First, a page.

Olmert fights to stay out of jail as sentencing hearing begins

State may ask for 3-6 years; ex-Mossad head Dagan expected to testify for Olmert.

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April 28, 2014 01:30
2 minute read.
Olmert court

Former prime minister Ehud Olmert enters court prior to conviction in Holyland trial, March 31, 2014. (photo credit: DROR EYNAV/POOL)

 
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Former prime minister Ehud Olmert's ongoing sentencing hearing, before Tel Aviv District Judge David Rozen, commenced Monday morning. The trial has been largely expected to last more than one day.

Following his conviction on serious bribery charges in the Holyland trial on March 31, Olmert is expected to pull out all the stops to try to convince the judge to have mercy on him regarding punishment, even as Rozen took an extremely harsh line in his conviction.

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In contrast, the state is expected to seek either three, five or six years in prison, according to differing news reports.

There are reports that former Mossad head Meir Dagan will be testifying on the importance of Olmert’s contributions as prime minister, along with other witnesses called to try to soften the sentence.

At the same time, the prosecution is expected to present evidence alleging Olmert tried to block his former top aide, Shula Zaken, from cooperating with it.

In addition to that evidence, the prosecution, in a letter signed by State Attorney Shai Nitzan, on Sunday afternoon filed an extremely rare request with the Supreme Court to reopen the separate 2012 Jerusalem corruption trial against Olmert.

Amir Dan, Olmert’s spokesman, blasted the prosecution’s special request, saying that it was “unprecedented, with noncoincidental timing, whose full purpose it not to pursue justice or truth, but to whitewash their sins,” which he explained was the state’s plea bargain with Zaken that had itself been “born in sin.”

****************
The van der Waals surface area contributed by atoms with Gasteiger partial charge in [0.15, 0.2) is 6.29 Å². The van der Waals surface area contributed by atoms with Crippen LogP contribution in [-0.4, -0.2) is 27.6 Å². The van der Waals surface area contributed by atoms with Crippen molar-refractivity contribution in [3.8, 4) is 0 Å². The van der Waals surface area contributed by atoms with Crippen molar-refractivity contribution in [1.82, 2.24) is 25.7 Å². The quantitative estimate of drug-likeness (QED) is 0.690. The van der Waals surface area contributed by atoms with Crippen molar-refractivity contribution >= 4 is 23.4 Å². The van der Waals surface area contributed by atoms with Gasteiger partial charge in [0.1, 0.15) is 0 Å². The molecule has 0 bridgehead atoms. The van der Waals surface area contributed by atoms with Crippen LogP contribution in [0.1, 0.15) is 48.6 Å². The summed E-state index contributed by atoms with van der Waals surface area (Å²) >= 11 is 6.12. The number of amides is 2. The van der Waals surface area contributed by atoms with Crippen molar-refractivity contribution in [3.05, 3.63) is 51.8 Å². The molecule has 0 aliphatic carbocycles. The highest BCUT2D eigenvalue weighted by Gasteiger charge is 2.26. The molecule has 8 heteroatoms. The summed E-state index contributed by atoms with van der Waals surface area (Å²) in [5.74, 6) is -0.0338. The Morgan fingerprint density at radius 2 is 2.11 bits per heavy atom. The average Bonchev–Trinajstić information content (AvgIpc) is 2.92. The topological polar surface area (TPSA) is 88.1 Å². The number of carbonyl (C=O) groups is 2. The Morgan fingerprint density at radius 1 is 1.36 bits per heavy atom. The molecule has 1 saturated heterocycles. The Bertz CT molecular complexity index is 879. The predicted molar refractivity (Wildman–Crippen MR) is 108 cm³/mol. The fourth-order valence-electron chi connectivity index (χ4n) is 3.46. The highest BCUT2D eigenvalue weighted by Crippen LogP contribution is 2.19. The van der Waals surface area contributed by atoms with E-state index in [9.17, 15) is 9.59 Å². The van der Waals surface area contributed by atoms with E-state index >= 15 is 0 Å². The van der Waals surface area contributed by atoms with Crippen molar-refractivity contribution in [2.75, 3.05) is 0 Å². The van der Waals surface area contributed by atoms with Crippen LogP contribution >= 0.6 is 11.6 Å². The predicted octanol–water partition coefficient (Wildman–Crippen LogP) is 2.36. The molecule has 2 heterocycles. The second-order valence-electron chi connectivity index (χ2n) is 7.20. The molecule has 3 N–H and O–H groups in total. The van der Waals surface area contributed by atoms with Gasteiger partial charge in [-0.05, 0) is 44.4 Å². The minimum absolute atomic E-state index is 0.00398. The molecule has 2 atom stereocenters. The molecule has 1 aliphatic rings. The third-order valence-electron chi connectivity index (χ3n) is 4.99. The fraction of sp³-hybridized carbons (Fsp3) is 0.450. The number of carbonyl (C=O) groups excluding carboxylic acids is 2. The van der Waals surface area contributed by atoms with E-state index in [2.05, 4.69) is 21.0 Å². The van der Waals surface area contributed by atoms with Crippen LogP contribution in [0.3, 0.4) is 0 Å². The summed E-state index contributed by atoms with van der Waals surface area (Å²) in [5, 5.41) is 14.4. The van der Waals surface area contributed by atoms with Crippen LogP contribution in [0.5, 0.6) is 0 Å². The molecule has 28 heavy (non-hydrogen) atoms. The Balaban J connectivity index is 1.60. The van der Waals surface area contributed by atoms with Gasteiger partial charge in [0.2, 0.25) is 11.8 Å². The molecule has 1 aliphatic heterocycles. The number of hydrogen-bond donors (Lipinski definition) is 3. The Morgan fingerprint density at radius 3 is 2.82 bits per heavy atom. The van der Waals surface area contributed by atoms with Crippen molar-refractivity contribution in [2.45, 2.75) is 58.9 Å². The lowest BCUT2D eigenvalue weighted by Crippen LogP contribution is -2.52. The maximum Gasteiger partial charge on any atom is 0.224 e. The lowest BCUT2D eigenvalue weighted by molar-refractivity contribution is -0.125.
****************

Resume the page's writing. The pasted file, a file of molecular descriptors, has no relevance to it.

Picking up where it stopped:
According to the request, the new evidence from Zaken includes statements by her and tapes she handed over of conversations with Olmert that could alter the verdict in the 2012 case to more serious convictions against Olmert.

Portions of this evidence were obtained in recent weeks when police questioned Olmert for three full days. The allegations may be used against him in a new indictment as well as in the state’s appeal of his acquittals from the 2012 Jerusalem corruption trial, currently awaiting the Supreme Court’s decision.

The prosecution said it would fully detail the evidence within approximately three weeks, but could not yet do so at this stage since the investigation is ongoing.

Still, the prosecution said it thought it important to immediately notify the court, since every part of the appeals process had already been concluded other than the Supreme Court’s decision.

In the Holyland trial, Olmert was among 13 other individual defendants (and additional corporate defendants), 10 of whom were convicted of various acts of bribery and fraud in the largest bribery scheme in the country’s history.

Olmert, former Jerusalem mayor Uri Lupolianski, former Bank Hapoalim chairman Dan Dankner and others were convicted of giving or receiving bribes in exchange for getting around zoning and legal obstacles relating to the Holyland project in south Jerusalem, as well as other projects.

Regardless of the sentencing, Olmert is expected to appeal the Holyland conviction.

In the 2012 Jerusalem corruption trial, Olmert was convicted of a minor charge of breach of public trust for failure to report certain conflicts of interest, but was acquitted in the more serious Rishon Tours and Talansky Affairs.

The request could eventually lead to potential convictions in the Rishon Tours and Talansky Affairs.

One major change if the evidence gets reheard by the Jerusalem District Court is that former court president Moussia Arad has retired and would likely be replaced.

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